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The Looming Cloud Over Social Security: How Time Could Be Running Out

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For most seniors, Social Security plays a pivotal role in their retirement financial planning. A staggering one-third of individuals aged 65 and older depend on Social Security for over half of their retirement funds. Without these monthly benefits, life for many would lose a significant degree of comfort.

Though the abrupt disappearance of Social Security is not anticipated in the near term, a severe funding crisis lies on the horizon. If the government fails to step in, here’s the unsettling road we may be forced to travel down.

Stressed person looking at laptop.

Image source: Getty Images.

The Forecast for Social Security in 2034

According to the most recent Social Security Trustees Report, the combined Social Security trust funds are projected to run dry in 2034. These trust funds serve as vital sources of funding for the program, alongside Social Security payroll taxes and benefit taxes paid by an increasing number of retirees.

There are two trust funds at play: the Old-Age and Survivors Insurance (OASI) Trust Fund and the Disability Insurance (DI) Trust Fund. As indicated by their names, the OASI fund provides benefits to retired and deceased workers and their eligible family members, while the DI fund offers support for disabled workers and their families.

The DI trust fund is not expected to be exhausted within the 75-year period covered in the report (2023 to 2097). However, the OASI trust fund is forecasted to be depleted by 2033. This depletion would result in benefit reductions. While Congress has previously allowed fund transfers between OASI and DI, this would only offer a one-year reprieve to Social Security beneficiaries.

Commencing in 2034, the Social Security Administration would need to slash benefits by 20% across the board. Moreover, checks would shrink by an additional 6% between 2034 and 2097. This grim scenario would place a significant burden on the finances of the countless seniors reliant on these benefits to cover their basic living expenses.

A Glimmer of Hope: Potential Solutions

Thankfully, the dire situation outlined above is not set in stone. The government is cognizant of the funding crisis facing Social Security, and numerous lawmakers have tabled solutions to address the issue. While no decisions have been finalized, proposed remedies include:

  • Raising the Social Security payroll tax rate (currently 12.4%, split evenly between employees and employers)
  • Increasing the income threshold subject to Social Security payroll tax (set at $168,600 in 2024) or removing the ceiling altogether
  • Raising the full retirement age (FRA), the point at which workers can receive their full benefits based on their work history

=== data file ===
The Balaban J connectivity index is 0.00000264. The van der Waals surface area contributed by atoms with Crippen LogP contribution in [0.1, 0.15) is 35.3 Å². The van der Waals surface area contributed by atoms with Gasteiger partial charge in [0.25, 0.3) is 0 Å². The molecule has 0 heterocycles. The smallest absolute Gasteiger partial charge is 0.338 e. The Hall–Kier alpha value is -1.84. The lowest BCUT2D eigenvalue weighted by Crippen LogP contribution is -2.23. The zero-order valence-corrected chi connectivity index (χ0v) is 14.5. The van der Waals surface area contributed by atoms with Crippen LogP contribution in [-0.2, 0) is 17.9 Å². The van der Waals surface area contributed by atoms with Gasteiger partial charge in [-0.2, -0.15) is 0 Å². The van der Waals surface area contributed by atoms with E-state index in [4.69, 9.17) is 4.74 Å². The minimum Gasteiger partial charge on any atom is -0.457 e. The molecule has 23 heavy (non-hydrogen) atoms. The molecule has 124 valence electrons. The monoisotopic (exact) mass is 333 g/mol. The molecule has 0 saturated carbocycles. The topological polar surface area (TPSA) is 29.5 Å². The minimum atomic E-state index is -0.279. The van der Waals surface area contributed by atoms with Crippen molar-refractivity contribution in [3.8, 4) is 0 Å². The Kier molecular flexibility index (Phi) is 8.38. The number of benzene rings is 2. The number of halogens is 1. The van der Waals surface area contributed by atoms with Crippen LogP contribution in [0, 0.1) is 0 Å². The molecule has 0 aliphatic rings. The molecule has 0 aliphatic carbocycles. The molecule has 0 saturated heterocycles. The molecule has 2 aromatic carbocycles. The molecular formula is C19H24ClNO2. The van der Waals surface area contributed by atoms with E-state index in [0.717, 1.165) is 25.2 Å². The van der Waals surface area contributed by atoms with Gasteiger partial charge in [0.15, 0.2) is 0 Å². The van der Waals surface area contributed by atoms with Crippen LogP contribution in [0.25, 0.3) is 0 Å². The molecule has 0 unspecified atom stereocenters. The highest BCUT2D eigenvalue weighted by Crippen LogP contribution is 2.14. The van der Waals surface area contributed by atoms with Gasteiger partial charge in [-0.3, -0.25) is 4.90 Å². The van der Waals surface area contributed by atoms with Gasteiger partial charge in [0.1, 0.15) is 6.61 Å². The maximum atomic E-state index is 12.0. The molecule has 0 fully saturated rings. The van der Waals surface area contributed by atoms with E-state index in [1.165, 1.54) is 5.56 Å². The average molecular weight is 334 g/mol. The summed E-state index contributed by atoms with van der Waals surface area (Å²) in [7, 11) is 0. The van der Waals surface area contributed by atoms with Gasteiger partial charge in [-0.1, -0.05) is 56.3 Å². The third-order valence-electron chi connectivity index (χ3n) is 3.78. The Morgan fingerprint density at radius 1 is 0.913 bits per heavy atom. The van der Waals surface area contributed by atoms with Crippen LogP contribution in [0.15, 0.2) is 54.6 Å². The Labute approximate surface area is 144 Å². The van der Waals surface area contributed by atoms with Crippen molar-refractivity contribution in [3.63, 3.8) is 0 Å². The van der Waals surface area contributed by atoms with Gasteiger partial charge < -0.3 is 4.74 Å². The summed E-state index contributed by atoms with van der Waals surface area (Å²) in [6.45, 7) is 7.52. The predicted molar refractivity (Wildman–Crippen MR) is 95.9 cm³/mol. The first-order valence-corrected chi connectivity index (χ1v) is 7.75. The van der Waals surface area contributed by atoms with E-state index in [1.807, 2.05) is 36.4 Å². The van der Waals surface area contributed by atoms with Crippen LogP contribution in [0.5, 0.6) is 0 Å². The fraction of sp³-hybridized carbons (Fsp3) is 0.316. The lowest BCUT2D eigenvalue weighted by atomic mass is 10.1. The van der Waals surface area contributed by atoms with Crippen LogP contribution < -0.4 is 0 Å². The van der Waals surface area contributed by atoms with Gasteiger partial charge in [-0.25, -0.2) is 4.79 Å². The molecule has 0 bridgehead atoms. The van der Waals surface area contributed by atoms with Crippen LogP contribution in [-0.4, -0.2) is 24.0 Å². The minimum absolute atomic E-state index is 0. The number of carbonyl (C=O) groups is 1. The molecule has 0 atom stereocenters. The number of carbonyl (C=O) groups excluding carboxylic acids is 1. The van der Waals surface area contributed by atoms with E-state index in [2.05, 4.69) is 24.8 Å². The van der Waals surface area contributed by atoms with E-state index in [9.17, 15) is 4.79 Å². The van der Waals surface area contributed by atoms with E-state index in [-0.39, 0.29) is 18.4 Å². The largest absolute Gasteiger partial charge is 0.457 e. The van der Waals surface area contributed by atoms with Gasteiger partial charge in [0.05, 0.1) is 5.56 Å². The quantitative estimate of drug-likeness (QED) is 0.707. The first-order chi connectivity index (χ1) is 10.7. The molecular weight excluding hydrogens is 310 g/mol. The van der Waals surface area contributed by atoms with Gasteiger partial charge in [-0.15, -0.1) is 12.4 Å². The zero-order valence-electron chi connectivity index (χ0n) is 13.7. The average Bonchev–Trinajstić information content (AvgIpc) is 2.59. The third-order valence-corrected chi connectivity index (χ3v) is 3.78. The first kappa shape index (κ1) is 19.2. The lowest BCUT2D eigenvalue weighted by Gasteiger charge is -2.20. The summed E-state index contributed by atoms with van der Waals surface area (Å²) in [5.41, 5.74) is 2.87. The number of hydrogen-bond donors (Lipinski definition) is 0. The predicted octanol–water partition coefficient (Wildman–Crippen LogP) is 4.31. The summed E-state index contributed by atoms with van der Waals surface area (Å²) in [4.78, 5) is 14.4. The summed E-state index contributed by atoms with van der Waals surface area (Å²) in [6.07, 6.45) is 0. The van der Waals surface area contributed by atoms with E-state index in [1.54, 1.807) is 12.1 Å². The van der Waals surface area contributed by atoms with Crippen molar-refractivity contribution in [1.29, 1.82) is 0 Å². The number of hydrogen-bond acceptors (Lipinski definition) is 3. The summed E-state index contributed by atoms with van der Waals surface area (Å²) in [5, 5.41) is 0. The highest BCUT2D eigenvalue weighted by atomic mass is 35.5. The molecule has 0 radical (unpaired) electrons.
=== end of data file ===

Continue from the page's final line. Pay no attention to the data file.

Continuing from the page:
• Trimming cost-of-living adjustments (COLAs) that help Social Security keep pace with inflation

One possible reason for the lack of a clear-cut solution is that many proposed measures could inadvertently hurt workers, seniors, or both. Heightened Social Security taxes may impede retirement savings for workers, while reducing COLAs or raising the FRA would lead to reduced benefits for retirees.

Other suggestions involve paring Social Security benefits for higher earners while leaving lower earners’ benefits unaffected. However, no single solution has emerged as the silver bullet. It is likely that any government action will necessitate a multifaceted approach, but only time will provide the definitive answer.

Taking Action: What Can You Do?

If you have ideas on how the government can address this funding crisis, reach out to your Congressional representatives and voice your opinions. Beyond that, it’s a waiting game to see the path the government opts for.

If you wish to be more proactive, focus on elements of retirement planning within your control. Strive to save as much of your earnings for retirement as possible. For those eligible for a 401(k) match, allocate your funds there initially. If a workplace plan is not available, consider an IRA or a health savings account (HSA) to safeguard your funds.

Delaying your Social Security benefits could also optimize your returns under the program. While eligibility begins at 62, waiting to apply increases your benefits slightly each month until you hit the maximum benefit at 70. This principle is unlikely to alter even if Social Security undergoes modifications. Admittedly, delaying enrollment requires covering expenses independently until then. However, personal savings can provide a safety net, or you might contemplate deferring retirement until you’re ready to claim benefits.

In the coming years, clarity will hopefully emerge regarding the future of Social Security. When the government announces changes, take the time to tweak your retirement strategy to ensure maximum preparedness.

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